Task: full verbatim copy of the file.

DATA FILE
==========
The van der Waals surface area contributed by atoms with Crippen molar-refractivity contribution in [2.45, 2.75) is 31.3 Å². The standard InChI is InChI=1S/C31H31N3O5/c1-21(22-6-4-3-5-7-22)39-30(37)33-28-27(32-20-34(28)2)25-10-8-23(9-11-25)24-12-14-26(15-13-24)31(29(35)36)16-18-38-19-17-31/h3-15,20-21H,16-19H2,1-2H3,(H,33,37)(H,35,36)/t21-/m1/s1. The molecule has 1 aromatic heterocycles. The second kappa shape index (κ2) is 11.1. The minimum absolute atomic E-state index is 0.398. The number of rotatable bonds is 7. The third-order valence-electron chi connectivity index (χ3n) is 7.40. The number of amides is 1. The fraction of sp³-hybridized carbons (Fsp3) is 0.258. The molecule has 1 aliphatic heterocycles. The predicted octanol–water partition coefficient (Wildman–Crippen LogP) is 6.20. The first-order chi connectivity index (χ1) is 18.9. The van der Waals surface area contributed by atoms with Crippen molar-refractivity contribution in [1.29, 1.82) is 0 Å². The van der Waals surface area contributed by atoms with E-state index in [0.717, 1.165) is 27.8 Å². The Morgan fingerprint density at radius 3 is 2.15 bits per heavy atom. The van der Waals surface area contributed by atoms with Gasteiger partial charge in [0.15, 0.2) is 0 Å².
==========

The van der Waals surface area contributed by atoms with Crippen molar-refractivity contribution in [2.45, 2.75) is 31.3 Å². The standard InChI is InChI=1S/C31H31N3O5/c1-21(22-6-4-3-5-7-22)39-30(37)33-28-27(32-20-34(28)2)25-10-8-23(9-11-25)24-12-14-26(15-13-24)31(29(35)36)16-18-38-19-17-31/h3-15,20-21H,16-19H2,1-2H3,(H,33,37)(H,35,36)/t21-/m1/s1. The molecule has 1 aromatic heterocycles. The second kappa shape index (κ2) is 11.1. The minimum absolute atomic E-state index is 0.398. The number of rotatable bonds is 7. The third-order valence-electron chi connectivity index (χ3n) is 7.40. The number of amides is 1. The fraction of sp³-hybridized carbons (Fsp3) is 0.258. The molecule has 1 aliphatic heterocycles. The predicted octanol–water partition coefficient (Wildman–Crippen LogP) is 6.20. The first-order chi connectivity index (χ1) is 18.9. The van der Waals surface area contributed by atoms with Crippen molar-refractivity contribution in [1.29, 1.82) is 0 Å². The van der Waals surface area contributed by atoms with E-state index in [0.717, 1.165) is 27.8 Å². The Morgan fingerprint density at radius 3 is 2.15 bits per heavy atom. The van der Waals surface area contributed by atoms with Gasteiger partial charge in [0.15, 0.2) is 0 Å².